Read Matthew 18:15-20 in your Bible.
Get your inner Western going; create a scene in your mind of a man and woman riding in a buckboard wagon drawn by a team of horses. Both the man and woman are dressed in typical western apparel; he looks like a weather-beaten rancher and she is adorned in calico, wears a bonnet, and carries a parasol as defense against the harsh sun.
The day is fading as they head back to the ranch, having been in town all day. The scene is tranquil except for the expressions on their faces. The man’s face is drawn in angles; his brow knitted as if he contemplates something unpleasant on the horizon. The woman is plainly angry and is seated at the extremity of the other end of the bench seat.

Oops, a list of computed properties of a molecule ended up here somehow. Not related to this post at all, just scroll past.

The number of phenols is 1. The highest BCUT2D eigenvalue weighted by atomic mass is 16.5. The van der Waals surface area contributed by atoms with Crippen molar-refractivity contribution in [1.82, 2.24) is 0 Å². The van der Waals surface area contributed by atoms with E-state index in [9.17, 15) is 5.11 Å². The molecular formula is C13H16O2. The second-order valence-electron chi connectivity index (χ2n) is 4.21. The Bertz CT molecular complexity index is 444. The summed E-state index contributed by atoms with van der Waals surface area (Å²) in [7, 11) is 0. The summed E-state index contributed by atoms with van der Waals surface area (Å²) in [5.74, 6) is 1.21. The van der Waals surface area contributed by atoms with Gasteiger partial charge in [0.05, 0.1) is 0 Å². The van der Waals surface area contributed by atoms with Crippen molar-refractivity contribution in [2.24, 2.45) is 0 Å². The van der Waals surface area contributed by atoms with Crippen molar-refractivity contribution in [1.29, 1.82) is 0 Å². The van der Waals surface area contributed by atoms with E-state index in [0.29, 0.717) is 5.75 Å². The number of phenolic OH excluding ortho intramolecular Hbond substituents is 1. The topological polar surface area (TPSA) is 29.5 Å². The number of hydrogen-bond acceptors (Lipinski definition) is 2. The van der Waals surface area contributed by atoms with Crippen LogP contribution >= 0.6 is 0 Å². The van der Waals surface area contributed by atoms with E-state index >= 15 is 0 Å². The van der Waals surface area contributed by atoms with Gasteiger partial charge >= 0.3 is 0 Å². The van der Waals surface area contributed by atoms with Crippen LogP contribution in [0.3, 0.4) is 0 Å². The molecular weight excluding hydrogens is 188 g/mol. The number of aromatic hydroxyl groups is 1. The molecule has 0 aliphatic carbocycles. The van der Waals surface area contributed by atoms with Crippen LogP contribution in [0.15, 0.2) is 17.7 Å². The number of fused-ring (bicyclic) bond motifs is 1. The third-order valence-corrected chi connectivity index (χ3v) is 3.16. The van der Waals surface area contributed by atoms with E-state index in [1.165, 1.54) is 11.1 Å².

Her gaze shifts from the passing sagebrush to the horses pulling the wagon. The dappled and brown horses are magnificent animals. Strapped to the wagon’s tongue with their gleaming black harness, they work together in perfect, effortless grace.
As she considers the team, her face softens and she steals a glance at her husband. He seems more preoccupied, less angry. She notes again the cooperation between the animals and wonders why human beings can’t do the same.
The wife slides across the seat. She is beautiful, for all the years they have been married, even though life, husband and marriage have not always been kind. She shyly winds her hand around the crook of her husband’s elbow and catches his eye. Smiling adoringly at him, she nods to the team and observes, “See how well they work together, darling. Surely we could do as well.”
Her husband considered this for a moment then said, “’Spect we could too if we only had one tongue between us!”